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The Federal Reserve thinks economic weakness is only ‘transitory’

The prospect of higher inflation means the Fed isn’t going to cut interest rates

Photo (c) pabradyphoto - Getty Images
For months it’s been an article of faith that inflation is low and the Federal Reserve will hold off on any further rate hikes.

But one simple comment from Federal Reserve Chairman Jerome Powell has economists -- and the financial markets -- second-guessing that assumption.

Following the Fed’s two-day meeting, Powell told reporters the Fed believes the economy is showing some signs of weakness but said it is because of “transitory” issues. In other words, the Fed doesn’t expect that weakness to last.

That’s actually pretty good news, but the financial markets didn’t see it that way since it is hoping the Fed will actually cut interest rates. Powell made it pretty clear that’s off the table if there is a chance inflation can start to rise. And if the economy gains more traction prices could go higher.

The Fed would like a little inflation in the economy and has set a target of 2 percent inflation as ideal. So far, however, inflation remains well short of that goal at 1.6 percent.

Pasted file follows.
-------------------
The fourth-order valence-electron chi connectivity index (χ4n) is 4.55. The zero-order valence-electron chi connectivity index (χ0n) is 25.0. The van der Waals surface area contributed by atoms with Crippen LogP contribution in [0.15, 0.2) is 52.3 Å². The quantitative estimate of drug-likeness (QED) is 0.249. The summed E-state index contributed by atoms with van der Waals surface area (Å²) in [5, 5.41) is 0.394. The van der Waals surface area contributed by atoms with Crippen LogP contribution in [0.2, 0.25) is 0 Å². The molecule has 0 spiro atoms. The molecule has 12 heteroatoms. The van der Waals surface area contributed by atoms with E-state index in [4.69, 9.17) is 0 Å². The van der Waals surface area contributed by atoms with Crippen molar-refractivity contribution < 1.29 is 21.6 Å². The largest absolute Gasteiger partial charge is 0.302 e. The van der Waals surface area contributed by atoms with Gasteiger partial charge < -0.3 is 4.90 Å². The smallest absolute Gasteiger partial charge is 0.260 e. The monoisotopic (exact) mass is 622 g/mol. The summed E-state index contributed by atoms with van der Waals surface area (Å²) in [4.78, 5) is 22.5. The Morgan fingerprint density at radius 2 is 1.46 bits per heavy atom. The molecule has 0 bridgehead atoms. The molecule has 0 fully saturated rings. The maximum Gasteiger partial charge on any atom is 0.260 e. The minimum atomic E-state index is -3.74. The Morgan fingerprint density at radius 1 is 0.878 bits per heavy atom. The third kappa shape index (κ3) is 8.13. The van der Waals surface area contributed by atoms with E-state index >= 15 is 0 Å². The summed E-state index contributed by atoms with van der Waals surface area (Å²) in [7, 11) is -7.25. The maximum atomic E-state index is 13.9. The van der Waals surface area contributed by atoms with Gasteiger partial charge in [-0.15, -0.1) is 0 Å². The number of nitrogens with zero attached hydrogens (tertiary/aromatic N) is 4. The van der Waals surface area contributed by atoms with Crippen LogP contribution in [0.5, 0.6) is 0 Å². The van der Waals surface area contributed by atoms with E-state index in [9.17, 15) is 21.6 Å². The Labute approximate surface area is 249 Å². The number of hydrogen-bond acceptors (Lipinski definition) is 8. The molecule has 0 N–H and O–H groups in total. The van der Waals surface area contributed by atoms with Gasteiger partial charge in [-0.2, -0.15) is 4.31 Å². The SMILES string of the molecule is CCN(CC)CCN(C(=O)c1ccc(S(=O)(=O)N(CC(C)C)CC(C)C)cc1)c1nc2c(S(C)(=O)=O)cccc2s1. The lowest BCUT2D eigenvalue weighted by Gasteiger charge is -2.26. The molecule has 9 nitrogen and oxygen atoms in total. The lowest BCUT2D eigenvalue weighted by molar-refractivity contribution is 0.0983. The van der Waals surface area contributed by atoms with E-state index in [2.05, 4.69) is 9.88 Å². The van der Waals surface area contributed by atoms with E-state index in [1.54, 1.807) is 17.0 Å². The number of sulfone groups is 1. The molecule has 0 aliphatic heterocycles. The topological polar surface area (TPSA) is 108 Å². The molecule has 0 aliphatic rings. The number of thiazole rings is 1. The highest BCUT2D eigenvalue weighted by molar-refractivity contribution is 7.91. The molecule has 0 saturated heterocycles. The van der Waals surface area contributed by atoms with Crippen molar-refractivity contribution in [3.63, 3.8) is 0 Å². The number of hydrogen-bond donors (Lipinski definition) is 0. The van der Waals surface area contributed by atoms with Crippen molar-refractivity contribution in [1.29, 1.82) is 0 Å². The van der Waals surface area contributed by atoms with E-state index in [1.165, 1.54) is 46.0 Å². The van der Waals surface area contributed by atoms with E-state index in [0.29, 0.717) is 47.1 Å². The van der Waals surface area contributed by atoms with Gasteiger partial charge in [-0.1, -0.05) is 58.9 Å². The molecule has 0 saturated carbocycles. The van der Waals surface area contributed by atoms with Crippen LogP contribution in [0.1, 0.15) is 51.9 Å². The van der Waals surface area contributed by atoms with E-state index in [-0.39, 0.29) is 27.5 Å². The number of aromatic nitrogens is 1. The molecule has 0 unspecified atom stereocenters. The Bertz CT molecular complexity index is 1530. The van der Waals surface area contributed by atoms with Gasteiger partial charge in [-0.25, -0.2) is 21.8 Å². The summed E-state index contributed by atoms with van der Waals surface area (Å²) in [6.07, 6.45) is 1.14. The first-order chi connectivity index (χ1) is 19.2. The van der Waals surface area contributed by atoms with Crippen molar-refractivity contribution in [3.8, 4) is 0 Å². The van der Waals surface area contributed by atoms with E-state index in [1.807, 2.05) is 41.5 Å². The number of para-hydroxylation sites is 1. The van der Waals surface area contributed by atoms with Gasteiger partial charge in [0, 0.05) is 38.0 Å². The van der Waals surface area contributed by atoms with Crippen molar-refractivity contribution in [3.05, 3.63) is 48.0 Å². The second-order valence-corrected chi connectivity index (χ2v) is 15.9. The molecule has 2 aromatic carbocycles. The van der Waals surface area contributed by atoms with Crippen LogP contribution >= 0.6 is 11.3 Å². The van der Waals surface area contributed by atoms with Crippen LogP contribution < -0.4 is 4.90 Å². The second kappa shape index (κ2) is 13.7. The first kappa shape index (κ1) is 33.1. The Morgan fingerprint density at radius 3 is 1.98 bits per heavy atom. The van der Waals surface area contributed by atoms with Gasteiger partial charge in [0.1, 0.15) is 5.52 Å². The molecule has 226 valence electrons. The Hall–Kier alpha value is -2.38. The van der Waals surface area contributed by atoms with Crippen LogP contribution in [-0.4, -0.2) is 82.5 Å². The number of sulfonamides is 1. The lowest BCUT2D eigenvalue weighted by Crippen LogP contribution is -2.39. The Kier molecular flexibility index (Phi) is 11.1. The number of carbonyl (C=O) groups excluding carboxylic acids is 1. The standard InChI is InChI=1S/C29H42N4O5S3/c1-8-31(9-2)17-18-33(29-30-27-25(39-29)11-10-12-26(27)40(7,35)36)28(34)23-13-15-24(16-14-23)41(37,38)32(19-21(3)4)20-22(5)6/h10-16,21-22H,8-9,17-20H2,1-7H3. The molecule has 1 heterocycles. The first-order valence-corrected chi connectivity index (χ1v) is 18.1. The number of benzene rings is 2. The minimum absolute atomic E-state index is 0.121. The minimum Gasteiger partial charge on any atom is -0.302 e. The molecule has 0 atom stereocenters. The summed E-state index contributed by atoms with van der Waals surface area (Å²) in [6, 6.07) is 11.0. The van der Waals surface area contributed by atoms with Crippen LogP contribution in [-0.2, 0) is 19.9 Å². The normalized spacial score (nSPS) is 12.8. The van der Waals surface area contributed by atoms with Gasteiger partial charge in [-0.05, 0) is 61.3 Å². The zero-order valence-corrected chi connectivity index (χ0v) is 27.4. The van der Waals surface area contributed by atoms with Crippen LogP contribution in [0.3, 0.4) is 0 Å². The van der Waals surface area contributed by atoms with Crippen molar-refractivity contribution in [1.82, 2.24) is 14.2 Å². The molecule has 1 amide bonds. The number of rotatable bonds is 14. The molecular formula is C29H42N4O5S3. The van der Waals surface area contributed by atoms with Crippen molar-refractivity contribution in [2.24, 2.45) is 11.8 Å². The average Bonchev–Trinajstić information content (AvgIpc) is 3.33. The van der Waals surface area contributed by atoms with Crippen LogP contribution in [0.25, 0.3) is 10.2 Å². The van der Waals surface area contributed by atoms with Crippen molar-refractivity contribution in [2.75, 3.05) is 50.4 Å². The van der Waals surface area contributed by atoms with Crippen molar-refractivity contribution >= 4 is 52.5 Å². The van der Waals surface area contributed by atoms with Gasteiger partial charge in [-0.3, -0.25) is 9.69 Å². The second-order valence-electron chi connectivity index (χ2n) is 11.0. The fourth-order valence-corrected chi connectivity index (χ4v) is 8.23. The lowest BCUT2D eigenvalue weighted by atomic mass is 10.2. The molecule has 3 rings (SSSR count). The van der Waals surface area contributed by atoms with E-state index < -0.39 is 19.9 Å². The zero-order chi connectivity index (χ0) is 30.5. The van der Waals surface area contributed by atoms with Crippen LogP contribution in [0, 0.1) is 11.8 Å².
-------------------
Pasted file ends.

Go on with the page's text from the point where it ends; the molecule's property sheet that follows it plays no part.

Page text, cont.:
“If we did see inflation running persistently below, that is something the committee would be concerned about and something we would take into account when setting policy,” Powell said.

But Powell said the Fed doesn’t expect that to happen and therefore probably won’t be cutting rates anytime soon.

Tame inflation so far this year

In its most recent inflation gauge, the Labor Department reported the Consumer Price Index, a measure of inflation at the retail level, rose 0.2 percent in February after being flat the month before. In the last 12 months, the CPI is up just 1.5 percent.

But some consumers complain that the prices of some goods and services are moving up at a faster rate. Despite the low numbers for February, government economists said consumers faced higher costs for housing, food, and gasoline.

Food costs were up 0.4 percent, their largest monthly increase since May 2014, as both the food at home and food away from home indexes increased.

The index tracking the cost of gasoline rose 1.5 percent in February, following three consecutive monthly declines. That pushed the overall cost of energy up 0.4 percent despite declines in the electricity and natural gas indexes.

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